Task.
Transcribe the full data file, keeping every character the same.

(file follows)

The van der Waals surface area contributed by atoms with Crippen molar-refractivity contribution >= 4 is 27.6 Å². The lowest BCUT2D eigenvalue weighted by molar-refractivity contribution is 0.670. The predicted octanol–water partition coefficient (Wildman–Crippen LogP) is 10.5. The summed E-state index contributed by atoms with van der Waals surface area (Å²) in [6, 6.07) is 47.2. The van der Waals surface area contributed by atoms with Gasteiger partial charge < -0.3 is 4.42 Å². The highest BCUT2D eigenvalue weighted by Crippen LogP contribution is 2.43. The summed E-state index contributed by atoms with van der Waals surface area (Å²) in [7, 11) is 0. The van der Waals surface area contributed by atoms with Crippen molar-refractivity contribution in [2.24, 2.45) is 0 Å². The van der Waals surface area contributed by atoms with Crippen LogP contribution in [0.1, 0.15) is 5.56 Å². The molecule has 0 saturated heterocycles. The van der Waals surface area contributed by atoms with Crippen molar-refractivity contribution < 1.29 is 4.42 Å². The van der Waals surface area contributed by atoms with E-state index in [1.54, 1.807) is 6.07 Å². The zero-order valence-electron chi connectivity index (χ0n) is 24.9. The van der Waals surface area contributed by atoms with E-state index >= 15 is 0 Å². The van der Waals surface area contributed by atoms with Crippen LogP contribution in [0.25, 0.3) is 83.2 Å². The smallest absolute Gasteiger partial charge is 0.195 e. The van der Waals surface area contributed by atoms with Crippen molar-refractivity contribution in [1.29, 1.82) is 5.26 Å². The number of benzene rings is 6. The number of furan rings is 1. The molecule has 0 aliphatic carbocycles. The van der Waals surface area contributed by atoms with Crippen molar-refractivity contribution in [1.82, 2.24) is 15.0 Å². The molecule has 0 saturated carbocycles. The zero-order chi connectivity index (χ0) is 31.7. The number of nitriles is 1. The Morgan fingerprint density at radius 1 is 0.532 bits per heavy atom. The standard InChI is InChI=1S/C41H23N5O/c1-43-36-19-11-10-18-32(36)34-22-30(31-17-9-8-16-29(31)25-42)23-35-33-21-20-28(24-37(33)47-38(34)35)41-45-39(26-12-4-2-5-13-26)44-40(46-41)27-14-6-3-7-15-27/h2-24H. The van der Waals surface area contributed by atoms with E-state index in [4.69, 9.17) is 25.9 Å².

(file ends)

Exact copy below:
The van der Waals surface area contributed by atoms with Crippen molar-refractivity contribution >= 4 is 27.6 Å². The lowest BCUT2D eigenvalue weighted by molar-refractivity contribution is 0.670. The predicted octanol–water partition coefficient (Wildman–Crippen LogP) is 10.5. The summed E-state index contributed by atoms with van der Waals surface area (Å²) in [6, 6.07) is 47.2. The van der Waals surface area contributed by atoms with Gasteiger partial charge < -0.3 is 4.42 Å². The highest BCUT2D eigenvalue weighted by Crippen LogP contribution is 2.43. The summed E-state index contributed by atoms with van der Waals surface area (Å²) in [7, 11) is 0. The van der Waals surface area contributed by atoms with Crippen molar-refractivity contribution in [2.24, 2.45) is 0 Å². The van der Waals surface area contributed by atoms with Crippen LogP contribution in [0.1, 0.15) is 5.56 Å². The molecule has 0 saturated heterocycles. The van der Waals surface area contributed by atoms with Crippen molar-refractivity contribution < 1.29 is 4.42 Å². The van der Waals surface area contributed by atoms with E-state index in [1.54, 1.807) is 6.07 Å². The zero-order valence-electron chi connectivity index (χ0n) is 24.9. The van der Waals surface area contributed by atoms with E-state index >= 15 is 0 Å². The van der Waals surface area contributed by atoms with Crippen LogP contribution in [0.25, 0.3) is 83.2 Å². The smallest absolute Gasteiger partial charge is 0.195 e. The van der Waals surface area contributed by atoms with Crippen molar-refractivity contribution in [1.29, 1.82) is 5.26 Å². The number of benzene rings is 6. The number of furan rings is 1. The molecule has 0 aliphatic carbocycles. The van der Waals surface area contributed by atoms with Crippen molar-refractivity contribution in [1.82, 2.24) is 15.0 Å². The molecule has 0 saturated carbocycles. The zero-order chi connectivity index (χ0) is 31.7. The number of nitriles is 1. The Morgan fingerprint density at radius 1 is 0.532 bits per heavy atom. The standard InChI is InChI=1S/C41H23N5O/c1-43-36-19-11-10-18-32(36)34-22-30(31-17-9-8-16-29(31)25-42)23-35-33-21-20-28(24-37(33)47-38(34)35)41-45-39(26-12-4-2-5-13-26)44-40(46-41)27-14-6-3-7-15-27/h2-24H. The van der Waals surface area contributed by atoms with E-state index in [4.69, 9.17) is 25.9 Å².